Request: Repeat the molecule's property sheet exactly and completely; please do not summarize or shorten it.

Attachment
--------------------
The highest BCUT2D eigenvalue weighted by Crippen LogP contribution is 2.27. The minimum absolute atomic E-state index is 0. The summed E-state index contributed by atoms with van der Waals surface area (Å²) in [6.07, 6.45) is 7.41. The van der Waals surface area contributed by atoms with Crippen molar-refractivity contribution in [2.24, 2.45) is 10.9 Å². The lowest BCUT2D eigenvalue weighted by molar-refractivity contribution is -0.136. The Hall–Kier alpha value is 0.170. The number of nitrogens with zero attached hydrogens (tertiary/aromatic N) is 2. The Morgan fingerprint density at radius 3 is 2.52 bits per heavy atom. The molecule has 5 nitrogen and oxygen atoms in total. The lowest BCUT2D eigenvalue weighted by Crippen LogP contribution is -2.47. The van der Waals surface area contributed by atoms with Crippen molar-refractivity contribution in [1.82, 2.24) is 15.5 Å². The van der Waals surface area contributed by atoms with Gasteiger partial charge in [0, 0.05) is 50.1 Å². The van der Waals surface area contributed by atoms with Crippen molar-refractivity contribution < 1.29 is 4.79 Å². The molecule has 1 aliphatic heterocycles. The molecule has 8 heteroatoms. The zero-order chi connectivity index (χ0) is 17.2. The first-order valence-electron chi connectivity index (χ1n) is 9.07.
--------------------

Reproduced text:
The highest BCUT2D eigenvalue weighted by Crippen LogP contribution is 2.27. The minimum absolute atomic E-state index is 0. The summed E-state index contributed by atoms with van der Waals surface area (Å²) in [6.07, 6.45) is 7.41. The van der Waals surface area contributed by atoms with Crippen molar-refractivity contribution in [2.24, 2.45) is 10.9 Å². The lowest BCUT2D eigenvalue weighted by molar-refractivity contribution is -0.136. The Hall–Kier alpha value is 0.170. The number of nitrogens with zero attached hydrogens (tertiary/aromatic N) is 2. The Morgan fingerprint density at radius 3 is 2.52 bits per heavy atom. The molecule has 5 nitrogen and oxygen atoms in total. The lowest BCUT2D eigenvalue weighted by Crippen LogP contribution is -2.47. The van der Waals surface area contributed by atoms with Crippen molar-refractivity contribution in [1.82, 2.24) is 15.5 Å². The van der Waals surface area contributed by atoms with Gasteiger partial charge in [0, 0.05) is 50.1 Å². The van der Waals surface area contributed by atoms with Crippen molar-refractivity contribution < 1.29 is 4.79 Å². The molecule has 1 aliphatic heterocycles. The molecule has 8 heteroatoms. The zero-order chi connectivity index (χ0) is 17.2. The first-order valence-electron chi connectivity index (χ1n) is 9.07.